where cemetery vault is sold on Internet
Havana, Aug 26 (IANS) Defying restrictions
on commerce between individuals and limits
on access to the Internet, Cubans have created
an unusual virtual marketplace on the Web
where users can find everything from speedboats
and GPS systems for reaching US shores to
Just a few years ago, classified ad Web
sites included few offers from Cuba, and
most of those were rooms for rent at people's
homes, according to the Spanish news agency
But now, despite the restrictions on Internet
use - according to unofficial estimates
fewer than one million of Cuban's 11 million
people have e-mail accounts - Cubans are
getting up to speed with the information
In contrast with the limited supply of
goods available at stores on the island,
anything, or just about anything, can be
bought and sold on the Internet in the 'strong
currency' - meaning the Cuban convertible
peso, or CUC, which is worth $1.08, compared
with four cents for the ordinary peso.
On the Cuba page of the site 'clasificados.st'
visitors can purchase a lifeboat, a speedboat
with a fibreglass hull and a 60-horsepower
motor or a set of sails for some $325.
A GPS for the speedboat can be acquired
on the Web for some $550 'in perfect condition,
with navigation manual for those who want
to go out for some serious fishing', the
Also available on the Web are ads about
Internet access, such as the sale of an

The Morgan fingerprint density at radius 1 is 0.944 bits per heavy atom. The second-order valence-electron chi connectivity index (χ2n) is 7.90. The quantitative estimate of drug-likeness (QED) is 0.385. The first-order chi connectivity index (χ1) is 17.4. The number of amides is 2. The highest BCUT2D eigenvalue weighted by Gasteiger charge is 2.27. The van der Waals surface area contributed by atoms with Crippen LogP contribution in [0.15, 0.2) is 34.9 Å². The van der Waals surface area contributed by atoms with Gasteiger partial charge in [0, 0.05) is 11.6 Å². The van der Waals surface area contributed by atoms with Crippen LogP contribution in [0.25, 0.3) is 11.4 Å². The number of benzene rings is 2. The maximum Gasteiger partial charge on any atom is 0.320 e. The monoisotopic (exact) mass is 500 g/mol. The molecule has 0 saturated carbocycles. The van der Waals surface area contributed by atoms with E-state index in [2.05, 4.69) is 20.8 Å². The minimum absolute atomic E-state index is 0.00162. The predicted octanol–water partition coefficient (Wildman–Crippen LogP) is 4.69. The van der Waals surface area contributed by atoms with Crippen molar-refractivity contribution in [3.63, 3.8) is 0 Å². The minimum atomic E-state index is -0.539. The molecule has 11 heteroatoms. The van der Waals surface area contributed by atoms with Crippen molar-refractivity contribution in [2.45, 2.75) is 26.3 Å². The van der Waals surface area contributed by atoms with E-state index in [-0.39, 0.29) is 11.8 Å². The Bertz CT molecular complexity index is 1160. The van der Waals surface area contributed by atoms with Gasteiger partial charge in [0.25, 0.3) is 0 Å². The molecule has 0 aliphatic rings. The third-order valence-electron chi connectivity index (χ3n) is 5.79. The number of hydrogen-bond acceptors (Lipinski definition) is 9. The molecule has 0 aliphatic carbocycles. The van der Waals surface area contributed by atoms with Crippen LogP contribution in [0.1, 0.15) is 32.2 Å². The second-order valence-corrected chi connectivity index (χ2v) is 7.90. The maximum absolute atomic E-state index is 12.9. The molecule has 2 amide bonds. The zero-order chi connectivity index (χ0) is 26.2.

e-mail account with international access
and 24-hour availability for 15 CUCs (about
This is a very attractive offer in a country
where the purchase of e-mail addresses and
passwords is one of the means used by ordinary
citizens to access the Internet, normally
a service reserved for authorized intellectuals,
doctors, government officials and professionals
on the communist-ruled island.
Still, beyond these novelties, most of
the advertisements are in reference to automobiles
for sale or housing exchanges.
Cubans can find on the Web such items as
a 1956 Chevrolet for $12,500, a 1953 Mercedes
for $12,000 or a Fiat-125 for $5,000.
Ladas, the popular Soviet made-autos whose
use spread throughout Cuba in the 1980s,
deserve special mention.
Available on line are such parts as a Lada
hood for $60, an air conditioner for a Daewoo
Tico that has been adapted for the Soviet
model and automatic windows, while for some
$8,000 a 1974 Dodge taxicab with a Lada
engine and Nissan seats can be purchased.
Housing ads also have their peculiarities,
although one must be careful when negotiating
and be aware of the complex Cuban legislation,
which only recognizes property exchanges.
It is also advisable to understand the
symbols of the Web shorthand, including
the use of the number 4 to indicate rooms.
As an example, prospective buyers can find
something like the following: 'I'd like
to exchange a 2/4 house in Marianao and
a 1/4 in Playa for a 3/4 in Playa; I welcome
There are also more concrete propositions:
'I'll buy your flat roof to build my little
house, only in Vedado. This is totally legal.
Let's go for it!'
Of course, proposals can also be found
from the ill informed, such as one from
a Spaniard interested in buying an apartment
in Havana with a view of the Malecon (Seawall).
The man, who said he would be visiting Cuba
in September, perhaps is unaware that foreigners
- with rare exceptions - cannot legally
own property in Cuba.
But perhaps the most bizarre offer to be
found in this virtual marketplace is one
for the sale of a vault at Havana's Colon
It is described as 'very fine,' of white
marble from 1924, in perfect condition,
in the shade and centrally located. 'A family
investment for many generations. Price negotiable.'